The Four Myths of the Speaker Bureau Co-Broker

Posted: July 22, 2014 in Be In The Know
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The term “co-broker” is often used in the real estate industry, but did you know it also comes into play in the speaking industry as well? “Co-brokering” in the speaker bureau world refers to one speaker bureau going to a second speaker bureau in order to buy, or “co-broker,” a speaker for a customer. Most of the time this occurs when the speaker in question has an “exclusive” relationship with the speaker bureau. The Speaker Experts have been involved in 100s of co-brokered events on both the “selling” and “buying” side of the equation. Based on our experiences in this area, we present “The Four Myths of the Speaker Bureau Co-Broker”:

  1.  It does not cost you more to work with a bureau that co-brokers an exclusive speaker from another bureau. 
        A common misconception here is that all speaker bureaus split commissions in a co-broker situation so that the price will be the same regardless of speaker exclusivity. While this is indeed true in many cases, it is not always the case. Some co-brokering bureaus do not split commissions and require that the “buying” bureau add their commission to the standard speaking rate. This practice is frowned upon by the IASB but it does take place on a regular basis.
  2. The level of service provided is improved in a co-broker scenario.
        Remember the “Telephone” communication exercise? A group of people sit in a circle, one person thinks of a sentence and then whispers that sentence to the  person sitting next to them, etc. The funny part is that something like “The Red Fish Sails at Dawn” comes back at the end as “ The Dead Fish Snails at Prawn.” This perfectly illustrates the communication outcome you often have in co-broker situations.  No matter how good, professional and well-intended the participants, communication does not improve with additional variables. Chart One shows you the standard flow of communication when working directly with a bureau. Chart Two is an example of a co-broker communication chart. We do not want to get too deep into the co-broker weeds, but most speaker bureaus have a specific position to handle the bureau relations (the internal speaker representative, as shown in the chart), further complicating the communication chain.

        Tough to imagine a situation where Chart Two improves the service process. This process bogs down even more when a West Coast bureau is co-brokering a speaker with an East Coast bureau for an East Coast based client. A time change working against the process is never a help.
  3. Any speaker bureau can secure any speaker. 
        A speaker bureau that represents a speaker on an exclusive basis does not have to co-broker all of their speakers. As a general rule, larger bureaus like Harry Walker and Washington Speakers Bureau will not co-broker their top tier speakers for two reasons. First, the demand for speakers like President Clinton, President Bush, Secretary Clinton, Condoleezza Rice and others is higher than the supply. Why split commission with the competition when they can make a full commission? Second, and probably most important, is the communication issue outlined above. There are a lot of moving parts when scheduling speakers of this stature. The expectations from both the speaker and client sides are equally high.  Communication and execution needs to be perfect; there is no room for error.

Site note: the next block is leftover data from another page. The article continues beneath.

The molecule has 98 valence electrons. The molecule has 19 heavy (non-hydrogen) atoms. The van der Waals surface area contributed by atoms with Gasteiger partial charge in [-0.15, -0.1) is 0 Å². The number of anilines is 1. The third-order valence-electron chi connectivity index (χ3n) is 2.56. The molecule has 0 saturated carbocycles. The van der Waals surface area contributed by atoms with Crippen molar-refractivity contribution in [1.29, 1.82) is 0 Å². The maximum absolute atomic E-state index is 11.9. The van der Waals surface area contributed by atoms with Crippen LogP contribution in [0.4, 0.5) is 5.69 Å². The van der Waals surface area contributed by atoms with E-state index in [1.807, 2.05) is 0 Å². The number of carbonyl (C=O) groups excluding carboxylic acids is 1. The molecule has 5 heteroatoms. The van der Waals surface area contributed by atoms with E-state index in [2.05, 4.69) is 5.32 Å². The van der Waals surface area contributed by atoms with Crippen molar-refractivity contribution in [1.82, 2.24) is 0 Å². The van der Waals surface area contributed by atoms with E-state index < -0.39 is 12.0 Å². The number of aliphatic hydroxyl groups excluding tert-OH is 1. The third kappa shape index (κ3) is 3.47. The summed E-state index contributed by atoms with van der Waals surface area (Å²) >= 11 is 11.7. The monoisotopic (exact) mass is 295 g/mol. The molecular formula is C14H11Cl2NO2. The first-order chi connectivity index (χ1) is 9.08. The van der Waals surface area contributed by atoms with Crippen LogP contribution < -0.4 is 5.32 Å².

4. Co-Brokering never makes sense. 
        There are times when co-brokering might make sense for you as a buyer of speaker:
        If you are scheduling multiple speakers for an event and do not want to be working with multiple agencies.
        If you are working with an agent that you have worked with for years, who understands you, your process and your desired outcome.

Co-brokering can work, but when it happens, you should understand it is taking place.  Asking the following questions to your speaker bureau when scheduling a speaker will help you understand and decide how best to move forward:

      • Are you co-brokering this speaker with another party? ( If the answer is no, we are done and thank you for reading this blog…if the answer is “yes,” read on)
      • Are you splitting commission or “adding on”? There may be times when value is there to pay a higher fee….the agent maybe attending the event, giving you books, etc.
      • Have you ever worked with this bureau before?  Speaker bureau contracts, processes, and cultures differ. Your bureau should have experience working with the other bureau.
      • Have you ever worked with this speaker before?

Co-brokering speakers is not rocket science but there are many layers and nuances to the practice that can make a transaction of this nature challenging.  The Speaker Experts are always available to answer questions ranging from finding the direct source of a speaker, to how the co-brokering process works.

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Comments
  1. […] your organization’s best interest to be involved in a co-broker scenario. In our posting, “The Four Myths of the Speaker Bureau Co-Broker,” we outlined how the co-broker process works and what it means to an organization scheduling […]

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